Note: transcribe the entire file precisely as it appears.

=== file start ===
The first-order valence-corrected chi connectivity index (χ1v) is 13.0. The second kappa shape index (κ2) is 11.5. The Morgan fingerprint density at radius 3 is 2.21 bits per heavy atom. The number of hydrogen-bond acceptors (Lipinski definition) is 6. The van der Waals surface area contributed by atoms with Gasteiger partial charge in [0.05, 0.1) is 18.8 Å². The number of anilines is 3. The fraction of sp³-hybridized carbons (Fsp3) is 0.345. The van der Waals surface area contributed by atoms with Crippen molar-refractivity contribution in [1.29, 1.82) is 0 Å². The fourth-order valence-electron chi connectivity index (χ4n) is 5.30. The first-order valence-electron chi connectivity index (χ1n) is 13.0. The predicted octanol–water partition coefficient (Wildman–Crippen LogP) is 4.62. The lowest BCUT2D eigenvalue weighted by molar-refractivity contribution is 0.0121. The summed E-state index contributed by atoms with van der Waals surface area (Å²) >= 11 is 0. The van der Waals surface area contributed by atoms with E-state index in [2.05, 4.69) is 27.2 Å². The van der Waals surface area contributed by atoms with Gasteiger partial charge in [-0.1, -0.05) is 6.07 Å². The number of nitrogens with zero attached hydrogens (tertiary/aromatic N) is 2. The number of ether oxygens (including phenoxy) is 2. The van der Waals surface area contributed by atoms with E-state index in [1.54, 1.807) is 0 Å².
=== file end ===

The first-order valence-corrected chi connectivity index (χ1v) is 13.0. The second kappa shape index (κ2) is 11.5. The Morgan fingerprint density at radius 3 is 2.21 bits per heavy atom. The number of hydrogen-bond acceptors (Lipinski definition) is 6. The van der Waals surface area contributed by atoms with Gasteiger partial charge in [0.05, 0.1) is 18.8 Å². The number of anilines is 3. The fraction of sp³-hybridized carbons (Fsp3) is 0.345. The van der Waals surface area contributed by atoms with Crippen molar-refractivity contribution in [1.29, 1.82) is 0 Å². The fourth-order valence-electron chi connectivity index (χ4n) is 5.30. The first-order valence-electron chi connectivity index (χ1n) is 13.0. The predicted octanol–water partition coefficient (Wildman–Crippen LogP) is 4.62. The lowest BCUT2D eigenvalue weighted by molar-refractivity contribution is 0.0121. The summed E-state index contributed by atoms with van der Waals surface area (Å²) >= 11 is 0. The van der Waals surface area contributed by atoms with E-state index in [2.05, 4.69) is 27.2 Å². The van der Waals surface area contributed by atoms with Gasteiger partial charge in [-0.1, -0.05) is 6.07 Å². The number of nitrogens with zero attached hydrogens (tertiary/aromatic N) is 2. The number of ether oxygens (including phenoxy) is 2. The van der Waals surface area contributed by atoms with E-state index in [1.54, 1.807) is 0 Å².